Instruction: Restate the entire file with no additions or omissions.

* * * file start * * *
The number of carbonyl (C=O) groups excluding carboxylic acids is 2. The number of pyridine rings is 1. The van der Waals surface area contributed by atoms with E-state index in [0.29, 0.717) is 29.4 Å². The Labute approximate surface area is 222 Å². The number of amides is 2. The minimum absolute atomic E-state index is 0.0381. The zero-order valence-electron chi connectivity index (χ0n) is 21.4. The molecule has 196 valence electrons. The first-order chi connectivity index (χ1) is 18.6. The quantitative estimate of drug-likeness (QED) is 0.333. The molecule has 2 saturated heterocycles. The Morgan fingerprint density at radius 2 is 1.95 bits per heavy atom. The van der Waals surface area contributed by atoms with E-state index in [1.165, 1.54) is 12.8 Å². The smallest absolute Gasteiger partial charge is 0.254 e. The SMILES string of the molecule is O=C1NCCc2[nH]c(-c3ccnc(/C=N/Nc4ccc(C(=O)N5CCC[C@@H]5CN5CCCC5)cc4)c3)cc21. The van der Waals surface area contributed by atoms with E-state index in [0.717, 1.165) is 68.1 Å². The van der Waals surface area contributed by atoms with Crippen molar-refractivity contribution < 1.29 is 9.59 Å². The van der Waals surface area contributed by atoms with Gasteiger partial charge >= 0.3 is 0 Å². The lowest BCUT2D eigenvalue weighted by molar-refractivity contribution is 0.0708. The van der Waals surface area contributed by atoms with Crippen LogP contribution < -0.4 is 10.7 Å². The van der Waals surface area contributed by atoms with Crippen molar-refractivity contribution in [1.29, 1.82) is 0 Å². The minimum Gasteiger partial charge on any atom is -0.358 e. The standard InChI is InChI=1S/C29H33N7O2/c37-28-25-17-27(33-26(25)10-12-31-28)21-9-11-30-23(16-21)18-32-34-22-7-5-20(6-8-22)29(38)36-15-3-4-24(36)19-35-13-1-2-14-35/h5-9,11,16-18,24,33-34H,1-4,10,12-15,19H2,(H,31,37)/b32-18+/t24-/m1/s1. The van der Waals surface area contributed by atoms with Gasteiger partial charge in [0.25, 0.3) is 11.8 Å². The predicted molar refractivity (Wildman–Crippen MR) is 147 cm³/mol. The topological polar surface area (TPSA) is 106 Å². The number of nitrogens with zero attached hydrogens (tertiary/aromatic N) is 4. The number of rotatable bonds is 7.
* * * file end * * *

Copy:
The number of carbonyl (C=O) groups excluding carboxylic acids is 2. The number of pyridine rings is 1. The van der Waals surface area contributed by atoms with E-state index in [0.29, 0.717) is 29.4 Å². The Labute approximate surface area is 222 Å². The number of amides is 2. The minimum absolute atomic E-state index is 0.0381. The zero-order valence-electron chi connectivity index (χ0n) is 21.4. The molecule has 196 valence electrons. The first-order chi connectivity index (χ1) is 18.6. The quantitative estimate of drug-likeness (QED) is 0.333. The molecule has 2 saturated heterocycles. The Morgan fingerprint density at radius 2 is 1.95 bits per heavy atom. The van der Waals surface area contributed by atoms with E-state index in [1.165, 1.54) is 12.8 Å². The smallest absolute Gasteiger partial charge is 0.254 e. The SMILES string of the molecule is O=C1NCCc2[nH]c(-c3ccnc(/C=N/Nc4ccc(C(=O)N5CCC[C@@H]5CN5CCCC5)cc4)c3)cc21. The van der Waals surface area contributed by atoms with E-state index in [0.717, 1.165) is 68.1 Å². The van der Waals surface area contributed by atoms with Crippen molar-refractivity contribution < 1.29 is 9.59 Å². The van der Waals surface area contributed by atoms with Gasteiger partial charge >= 0.3 is 0 Å². The lowest BCUT2D eigenvalue weighted by molar-refractivity contribution is 0.0708. The van der Waals surface area contributed by atoms with Crippen LogP contribution < -0.4 is 10.7 Å². The van der Waals surface area contributed by atoms with Crippen molar-refractivity contribution in [1.29, 1.82) is 0 Å². The minimum Gasteiger partial charge on any atom is -0.358 e. The standard InChI is InChI=1S/C29H33N7O2/c37-28-25-17-27(33-26(25)10-12-31-28)21-9-11-30-23(16-21)18-32-34-22-7-5-20(6-8-22)29(38)36-15-3-4-24(36)19-35-13-1-2-14-35/h5-9,11,16-18,24,33-34H,1-4,10,12-15,19H2,(H,31,37)/b32-18+/t24-/m1/s1. The van der Waals surface area contributed by atoms with Gasteiger partial charge in [0.25, 0.3) is 11.8 Å². The predicted molar refractivity (Wildman–Crippen MR) is 147 cm³/mol. The topological polar surface area (TPSA) is 106 Å². The number of nitrogens with zero attached hydrogens (tertiary/aromatic N) is 4. The number of rotatable bonds is 7.